if that were true it wouldn't really matter because its still a natural instinct telling it what to do.



Indeed, it does not matter.  All I was trying to highlight that that which we see as complex intelligence is often a very crude process.

quote:

and or a really big but if i may, not all turtles hatch out during the hours of darkness some late stragglers hatch out when its light and still head for the sea.




I think even then, assuming it is not overcast, the sea would still be the brightest area beneath the sky.

Searcher

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Re: How does a spider know how to make a web
« Reply #10 on: 15/01/2006 11:48:39 »
quote:
Originally posted by ukmicky

The same way as a turtle heads for the sea. Its a natural survival instinct, a memory which doesn't have to be learnt.   Its automatically copied over into every new generation but can be upgraded and changed through genetic flaws, new instructions , additions to the program and with the help of natural selection,which is natures way of deciding  whether its a worthwhile addition to keep.



If this is true what differentiates between instinct memory and learnt memory.? Why doesn't learnt memory become instinct memory and passed on to its offspring.?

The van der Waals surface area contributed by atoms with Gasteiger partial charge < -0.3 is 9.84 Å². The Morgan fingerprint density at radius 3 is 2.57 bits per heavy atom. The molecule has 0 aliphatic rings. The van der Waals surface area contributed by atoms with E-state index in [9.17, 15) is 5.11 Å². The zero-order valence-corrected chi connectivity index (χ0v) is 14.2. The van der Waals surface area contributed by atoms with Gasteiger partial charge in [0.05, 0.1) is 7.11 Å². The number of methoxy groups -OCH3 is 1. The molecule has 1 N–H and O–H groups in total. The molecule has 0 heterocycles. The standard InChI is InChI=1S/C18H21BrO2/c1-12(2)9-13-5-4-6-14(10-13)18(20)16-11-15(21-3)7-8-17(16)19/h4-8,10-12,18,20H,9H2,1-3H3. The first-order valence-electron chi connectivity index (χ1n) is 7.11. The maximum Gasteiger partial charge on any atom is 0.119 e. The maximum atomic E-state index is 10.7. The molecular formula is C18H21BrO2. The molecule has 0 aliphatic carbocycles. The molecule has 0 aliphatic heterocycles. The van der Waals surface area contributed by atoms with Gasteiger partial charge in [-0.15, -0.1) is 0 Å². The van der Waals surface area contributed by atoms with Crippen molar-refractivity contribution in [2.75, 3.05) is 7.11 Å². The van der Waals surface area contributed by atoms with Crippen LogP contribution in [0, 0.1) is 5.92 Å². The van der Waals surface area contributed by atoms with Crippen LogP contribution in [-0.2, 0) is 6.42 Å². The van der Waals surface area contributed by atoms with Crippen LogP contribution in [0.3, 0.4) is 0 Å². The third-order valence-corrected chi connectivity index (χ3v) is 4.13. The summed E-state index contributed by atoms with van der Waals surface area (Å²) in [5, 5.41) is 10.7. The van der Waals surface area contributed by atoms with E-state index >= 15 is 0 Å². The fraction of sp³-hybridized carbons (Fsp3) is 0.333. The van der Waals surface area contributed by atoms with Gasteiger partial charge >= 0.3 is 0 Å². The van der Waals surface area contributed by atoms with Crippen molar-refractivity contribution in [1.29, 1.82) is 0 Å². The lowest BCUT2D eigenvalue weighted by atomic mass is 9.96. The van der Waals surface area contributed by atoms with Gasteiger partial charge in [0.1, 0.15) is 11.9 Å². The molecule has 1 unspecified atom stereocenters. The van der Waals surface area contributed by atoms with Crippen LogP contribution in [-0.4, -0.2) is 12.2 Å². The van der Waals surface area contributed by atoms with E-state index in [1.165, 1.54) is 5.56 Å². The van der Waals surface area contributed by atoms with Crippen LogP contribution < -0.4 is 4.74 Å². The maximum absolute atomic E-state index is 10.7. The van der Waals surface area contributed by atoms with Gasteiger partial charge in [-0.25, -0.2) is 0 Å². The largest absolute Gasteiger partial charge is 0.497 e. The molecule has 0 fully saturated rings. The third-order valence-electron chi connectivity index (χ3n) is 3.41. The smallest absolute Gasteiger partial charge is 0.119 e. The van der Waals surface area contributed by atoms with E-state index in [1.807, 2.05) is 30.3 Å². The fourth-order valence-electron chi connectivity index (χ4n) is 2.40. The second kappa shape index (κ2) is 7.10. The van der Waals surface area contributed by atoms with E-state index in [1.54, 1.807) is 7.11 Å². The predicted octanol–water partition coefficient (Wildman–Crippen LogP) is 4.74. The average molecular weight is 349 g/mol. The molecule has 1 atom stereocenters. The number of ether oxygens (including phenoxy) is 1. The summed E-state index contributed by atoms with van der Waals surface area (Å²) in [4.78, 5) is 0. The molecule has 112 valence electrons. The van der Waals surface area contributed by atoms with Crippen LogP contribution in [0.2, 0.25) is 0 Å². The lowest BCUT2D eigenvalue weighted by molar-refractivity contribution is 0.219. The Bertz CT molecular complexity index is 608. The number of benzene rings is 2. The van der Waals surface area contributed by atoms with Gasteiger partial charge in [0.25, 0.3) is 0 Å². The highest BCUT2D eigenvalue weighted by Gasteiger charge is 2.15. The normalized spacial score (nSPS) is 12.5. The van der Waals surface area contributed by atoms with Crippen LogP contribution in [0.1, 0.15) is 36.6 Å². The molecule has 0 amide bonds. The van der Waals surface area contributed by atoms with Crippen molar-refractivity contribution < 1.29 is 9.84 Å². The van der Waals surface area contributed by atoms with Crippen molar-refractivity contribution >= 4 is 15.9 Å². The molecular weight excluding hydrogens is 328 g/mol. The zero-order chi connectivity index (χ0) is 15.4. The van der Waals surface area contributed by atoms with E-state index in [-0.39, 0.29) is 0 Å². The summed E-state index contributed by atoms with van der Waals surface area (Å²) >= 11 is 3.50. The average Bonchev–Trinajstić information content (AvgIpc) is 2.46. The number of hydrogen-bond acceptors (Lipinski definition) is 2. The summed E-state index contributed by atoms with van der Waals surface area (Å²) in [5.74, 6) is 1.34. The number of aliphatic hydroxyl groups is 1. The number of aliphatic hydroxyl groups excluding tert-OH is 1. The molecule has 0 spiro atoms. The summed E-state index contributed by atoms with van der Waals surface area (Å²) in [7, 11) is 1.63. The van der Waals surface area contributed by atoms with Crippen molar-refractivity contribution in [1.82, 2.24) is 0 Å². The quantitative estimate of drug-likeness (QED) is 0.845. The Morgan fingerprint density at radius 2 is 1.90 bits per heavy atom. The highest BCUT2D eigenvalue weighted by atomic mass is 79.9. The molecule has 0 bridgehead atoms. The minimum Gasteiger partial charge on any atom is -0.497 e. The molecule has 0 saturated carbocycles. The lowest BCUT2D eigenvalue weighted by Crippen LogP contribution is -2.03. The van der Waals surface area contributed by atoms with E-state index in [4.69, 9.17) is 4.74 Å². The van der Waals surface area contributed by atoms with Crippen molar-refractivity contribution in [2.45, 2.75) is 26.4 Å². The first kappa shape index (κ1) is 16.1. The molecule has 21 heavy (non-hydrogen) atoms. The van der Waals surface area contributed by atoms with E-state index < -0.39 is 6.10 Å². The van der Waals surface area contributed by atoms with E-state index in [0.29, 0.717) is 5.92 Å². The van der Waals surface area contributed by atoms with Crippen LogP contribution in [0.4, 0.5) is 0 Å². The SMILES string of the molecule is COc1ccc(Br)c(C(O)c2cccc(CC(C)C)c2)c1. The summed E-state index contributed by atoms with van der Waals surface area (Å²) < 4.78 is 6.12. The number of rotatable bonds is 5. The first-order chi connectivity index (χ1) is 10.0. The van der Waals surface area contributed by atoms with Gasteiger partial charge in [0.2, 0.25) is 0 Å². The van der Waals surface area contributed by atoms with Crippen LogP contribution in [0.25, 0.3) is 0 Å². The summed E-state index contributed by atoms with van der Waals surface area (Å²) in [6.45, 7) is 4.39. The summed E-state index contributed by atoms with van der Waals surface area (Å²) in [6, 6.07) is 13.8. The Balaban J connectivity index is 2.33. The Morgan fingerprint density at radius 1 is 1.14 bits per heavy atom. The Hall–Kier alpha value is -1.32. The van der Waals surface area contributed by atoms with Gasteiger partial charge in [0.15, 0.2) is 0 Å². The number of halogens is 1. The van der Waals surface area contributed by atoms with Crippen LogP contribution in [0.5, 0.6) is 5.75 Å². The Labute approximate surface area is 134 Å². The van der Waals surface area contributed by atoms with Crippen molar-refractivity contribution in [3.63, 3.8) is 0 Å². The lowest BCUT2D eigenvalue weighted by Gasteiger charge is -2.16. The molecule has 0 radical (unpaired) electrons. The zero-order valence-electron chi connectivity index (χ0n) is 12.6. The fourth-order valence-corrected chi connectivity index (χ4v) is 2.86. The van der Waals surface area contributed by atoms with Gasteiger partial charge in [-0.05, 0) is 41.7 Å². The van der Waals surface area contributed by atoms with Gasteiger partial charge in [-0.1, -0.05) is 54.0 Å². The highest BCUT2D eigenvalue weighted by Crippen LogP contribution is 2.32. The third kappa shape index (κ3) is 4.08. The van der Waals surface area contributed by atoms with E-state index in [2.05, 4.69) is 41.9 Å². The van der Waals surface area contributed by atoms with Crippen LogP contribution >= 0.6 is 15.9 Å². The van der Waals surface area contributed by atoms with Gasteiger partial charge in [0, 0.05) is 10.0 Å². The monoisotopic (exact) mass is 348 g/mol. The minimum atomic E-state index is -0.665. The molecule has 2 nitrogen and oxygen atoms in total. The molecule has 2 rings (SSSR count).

We know this is not true in higher forms of life because we are not born knowing E=MC^2 we have to be taught that. Which brings me to: where does the original knowledge or idea come from in the first place.?

Was it always there waiting for someone to pick it up, or was it created by a figment of someones imagination.

By the way don't you guys ever sleep.:0

another_someone

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Re: How does a spider know how to make a web
« Reply #11 on: 15/01/2006 12:37:14 »
quote:
Originally posted by Searcher

If this is true what differentiates between instinct memory and learnt memory.? Why doesn't learnt memory become instinct memory and passed on to its offspring.?



What you are talking about is Lamarckism.  Except in a few special cases, it is not considered the primary means of inheritance, although it was a popular theory in early 19th century.